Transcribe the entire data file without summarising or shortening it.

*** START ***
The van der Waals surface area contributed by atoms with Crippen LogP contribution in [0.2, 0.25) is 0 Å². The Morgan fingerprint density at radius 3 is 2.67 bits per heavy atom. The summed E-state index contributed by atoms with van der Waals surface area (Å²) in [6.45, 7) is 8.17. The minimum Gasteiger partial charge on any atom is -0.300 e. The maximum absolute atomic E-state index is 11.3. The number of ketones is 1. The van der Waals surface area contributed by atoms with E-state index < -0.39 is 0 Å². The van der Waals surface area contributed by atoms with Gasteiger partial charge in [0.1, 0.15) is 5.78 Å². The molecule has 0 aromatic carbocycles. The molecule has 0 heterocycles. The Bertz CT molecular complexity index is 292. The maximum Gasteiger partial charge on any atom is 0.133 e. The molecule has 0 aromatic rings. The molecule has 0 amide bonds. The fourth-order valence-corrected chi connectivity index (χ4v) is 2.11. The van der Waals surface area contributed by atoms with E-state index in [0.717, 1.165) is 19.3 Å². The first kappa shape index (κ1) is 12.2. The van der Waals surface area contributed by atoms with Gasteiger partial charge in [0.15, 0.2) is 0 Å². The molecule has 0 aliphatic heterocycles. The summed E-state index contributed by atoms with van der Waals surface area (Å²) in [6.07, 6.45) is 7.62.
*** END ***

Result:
The van der Waals surface area contributed by atoms with Crippen LogP contribution in [0.2, 0.25) is 0 Å². The Morgan fingerprint density at radius 3 is 2.67 bits per heavy atom. The summed E-state index contributed by atoms with van der Waals surface area (Å²) in [6.45, 7) is 8.17. The minimum Gasteiger partial charge on any atom is -0.300 e. The maximum absolute atomic E-state index is 11.3. The number of ketones is 1. The van der Waals surface area contributed by atoms with E-state index < -0.39 is 0 Å². The van der Waals surface area contributed by atoms with Gasteiger partial charge in [0.1, 0.15) is 5.78 Å². The molecule has 0 aromatic carbocycles. The molecule has 0 heterocycles. The Bertz CT molecular complexity index is 292. The maximum Gasteiger partial charge on any atom is 0.133 e. The molecule has 0 aromatic rings. The molecule has 0 amide bonds. The fourth-order valence-corrected chi connectivity index (χ4v) is 2.11. The van der Waals surface area contributed by atoms with E-state index in [0.717, 1.165) is 19.3 Å². The first kappa shape index (κ1) is 12.2. The van der Waals surface area contributed by atoms with Gasteiger partial charge in [0.15, 0.2) is 0 Å². The molecule has 0 aliphatic heterocycles. The summed E-state index contributed by atoms with van der Waals surface area (Å²) in [6.07, 6.45) is 7.62.